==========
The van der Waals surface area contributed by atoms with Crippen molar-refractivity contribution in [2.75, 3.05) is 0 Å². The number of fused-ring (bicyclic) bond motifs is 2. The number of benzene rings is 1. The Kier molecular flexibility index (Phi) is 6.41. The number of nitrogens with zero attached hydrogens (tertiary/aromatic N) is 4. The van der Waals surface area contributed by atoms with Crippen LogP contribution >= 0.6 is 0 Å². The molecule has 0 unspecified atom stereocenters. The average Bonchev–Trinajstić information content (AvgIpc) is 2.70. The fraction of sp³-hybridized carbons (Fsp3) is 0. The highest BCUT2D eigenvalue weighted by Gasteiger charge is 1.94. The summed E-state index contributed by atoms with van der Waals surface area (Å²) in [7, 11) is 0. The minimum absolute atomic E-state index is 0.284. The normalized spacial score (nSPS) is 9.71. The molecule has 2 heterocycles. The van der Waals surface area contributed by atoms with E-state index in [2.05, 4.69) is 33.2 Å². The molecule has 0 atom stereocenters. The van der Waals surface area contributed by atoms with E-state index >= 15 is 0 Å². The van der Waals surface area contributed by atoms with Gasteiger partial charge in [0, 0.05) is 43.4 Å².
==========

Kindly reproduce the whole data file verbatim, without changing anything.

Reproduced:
The van der Waals surface area contributed by atoms with Crippen molar-refractivity contribution in [2.75, 3.05) is 0 Å². The number of fused-ring (bicyclic) bond motifs is 2. The number of benzene rings is 1. The Kier molecular flexibility index (Phi) is 6.41. The number of nitrogens with zero attached hydrogens (tertiary/aromatic N) is 4. The van der Waals surface area contributed by atoms with Crippen LogP contribution >= 0.6 is 0 Å². The molecule has 0 unspecified atom stereocenters. The average Bonchev–Trinajstić information content (AvgIpc) is 2.70. The fraction of sp³-hybridized carbons (Fsp3) is 0. The highest BCUT2D eigenvalue weighted by Gasteiger charge is 1.94. The summed E-state index contributed by atoms with van der Waals surface area (Å²) in [7, 11) is 0. The minimum absolute atomic E-state index is 0.284. The normalized spacial score (nSPS) is 9.71. The molecule has 2 heterocycles. The van der Waals surface area contributed by atoms with E-state index in [2.05, 4.69) is 33.2 Å². The molecule has 0 atom stereocenters. The van der Waals surface area contributed by atoms with E-state index >= 15 is 0 Å². The van der Waals surface area contributed by atoms with Gasteiger partial charge in [0, 0.05) is 43.4 Å².